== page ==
• News
  • Education
Dennis Guseman

Cal State San Marcos dean rebuilds faltering business school

Dennis Guseman had his work cut out in 2003 when he took over as the dean of the College of Business Administration at California State University, San Marcos.

The program had gone through eight deans in 13 years and had been targeted and audited by the CSU chancellor's office.

Statistically, the odds were against Guseman to successfully rebuild the troubled college and to last in the position -- his predecessor stepped down after a year-and-a-half.

The new dean, with more than 30 years of experience as a professor of marketing, had to make a plan and overhaul the system. He had to maintain confidence among colleagues and staff and to redeem the College of Business Administration's (CoBA) reputation. The college's future depended on its ability to connect with North County's business community.

Guseman didn't waste any time.

"I wanted to bring some stability," he said, "and to get everyone working in the same direction."

While many on staff were "concerned about internal politics rather than teaching students," Guseman said, he changed in-house processes, put rules and procedures in place to make effective decisions, and increased the level of trust.

He looks for trained and knowledgeable staff members that also care about their students. "The key is hiring people who have a passion for teaching," he said.

Now, staff is united in its focus as a resource to the local community, "helping existing business grow and remain strong," Guseman said. The program aims to support up-and-coming leaders and "keep them in San Diego," he said.

Each semester, Senior Experience teams go out and "make a difference in the companies and nonprofit organizations that they do projects for," wrote Guseman in an e-mail.

The mandatory program for business students provides an opportunity to integrate coursework with real-world problem solving. Teams of four or five graduating students are set to work on projects submitted by the businesses.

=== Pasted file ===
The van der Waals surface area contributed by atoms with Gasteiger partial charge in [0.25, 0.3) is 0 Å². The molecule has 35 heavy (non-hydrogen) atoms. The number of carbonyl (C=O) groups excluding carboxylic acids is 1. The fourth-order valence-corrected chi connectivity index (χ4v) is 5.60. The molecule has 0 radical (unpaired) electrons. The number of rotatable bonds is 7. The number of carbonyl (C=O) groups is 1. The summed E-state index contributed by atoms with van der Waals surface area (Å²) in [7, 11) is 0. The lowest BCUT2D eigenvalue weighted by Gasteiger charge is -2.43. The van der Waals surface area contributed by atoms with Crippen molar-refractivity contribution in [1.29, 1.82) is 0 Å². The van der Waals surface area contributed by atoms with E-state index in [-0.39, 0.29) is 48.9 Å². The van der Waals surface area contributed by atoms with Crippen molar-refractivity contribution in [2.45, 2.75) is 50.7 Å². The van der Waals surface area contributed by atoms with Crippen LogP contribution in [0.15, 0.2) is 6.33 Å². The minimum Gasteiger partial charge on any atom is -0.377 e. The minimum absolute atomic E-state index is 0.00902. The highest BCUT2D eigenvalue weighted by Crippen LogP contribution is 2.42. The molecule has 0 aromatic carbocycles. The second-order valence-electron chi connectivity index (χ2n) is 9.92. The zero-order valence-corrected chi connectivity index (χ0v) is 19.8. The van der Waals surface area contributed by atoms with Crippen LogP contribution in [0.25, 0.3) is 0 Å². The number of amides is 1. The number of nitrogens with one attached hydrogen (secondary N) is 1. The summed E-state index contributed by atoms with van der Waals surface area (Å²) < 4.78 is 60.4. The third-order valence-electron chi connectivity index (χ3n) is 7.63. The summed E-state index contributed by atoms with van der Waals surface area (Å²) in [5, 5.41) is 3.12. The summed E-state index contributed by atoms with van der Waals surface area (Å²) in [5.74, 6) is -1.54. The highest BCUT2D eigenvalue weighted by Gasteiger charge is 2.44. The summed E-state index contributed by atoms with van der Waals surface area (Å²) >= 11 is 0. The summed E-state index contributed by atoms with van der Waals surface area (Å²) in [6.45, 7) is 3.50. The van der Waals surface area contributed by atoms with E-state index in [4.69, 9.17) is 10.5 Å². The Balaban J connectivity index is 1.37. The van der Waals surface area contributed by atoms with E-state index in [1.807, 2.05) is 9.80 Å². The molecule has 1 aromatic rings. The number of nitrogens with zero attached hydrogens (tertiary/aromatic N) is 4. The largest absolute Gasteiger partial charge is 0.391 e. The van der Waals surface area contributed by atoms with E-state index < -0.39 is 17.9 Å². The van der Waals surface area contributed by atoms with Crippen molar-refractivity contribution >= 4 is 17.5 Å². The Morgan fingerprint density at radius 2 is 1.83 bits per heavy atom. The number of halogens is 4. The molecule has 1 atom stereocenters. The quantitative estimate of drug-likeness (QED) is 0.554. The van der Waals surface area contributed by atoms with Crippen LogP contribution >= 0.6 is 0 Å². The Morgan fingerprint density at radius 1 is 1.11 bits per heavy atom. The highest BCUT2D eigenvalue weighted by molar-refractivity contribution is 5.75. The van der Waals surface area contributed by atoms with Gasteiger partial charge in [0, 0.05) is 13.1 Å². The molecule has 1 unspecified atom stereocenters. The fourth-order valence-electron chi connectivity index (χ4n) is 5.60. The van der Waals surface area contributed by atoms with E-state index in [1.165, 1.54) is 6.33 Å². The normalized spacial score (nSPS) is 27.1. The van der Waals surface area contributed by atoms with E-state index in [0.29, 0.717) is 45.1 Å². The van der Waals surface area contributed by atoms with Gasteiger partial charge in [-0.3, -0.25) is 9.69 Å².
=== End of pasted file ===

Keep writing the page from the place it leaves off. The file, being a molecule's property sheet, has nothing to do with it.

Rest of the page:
One Senior Experience team revamped the Vista Community Clinic's procedures to reduce the average amount of time it took to see patients from more than two hours to just 40 minutes, Guseman said.

Vista-based Dimension One Spas, unsatisfied with a $25,000 customer service video made by an outside firm, employed a Senior Experience team. Guseman said Dimension One was so pleased with the team's takeover on the project that they now work together to produce films on a wide range of topics.

The team completes about 100 projects a year, according to the dean.

"The Senior Experience teams make a difference," he said.

Guseman, in a further effort to unite today's business leaders with those of tomorrow, created the Dean's Advisory Board, which includes local executives such as Michelle Bartok, president and CEO of Innovative Body Science Jeff Ritchie, vice president of EDCO Waste and Recycling Services, and David Vigil, senior vice president of corporate development for Qualcomm (Nasdaq: QCOM).

Things have changed for CoBA. As dean, Guseman has managed to turn the college around with clear expectations and a committed staff. The program's students work directly with local businesses, addressing problems and creating successful marketing plans. North County leaders now look to CoBA for solutions and for future partnerships.

"I'm all about making a difference," Guseman said.

Chung Klam is a San Diego-based freelance writer.

User Response
0 UserComments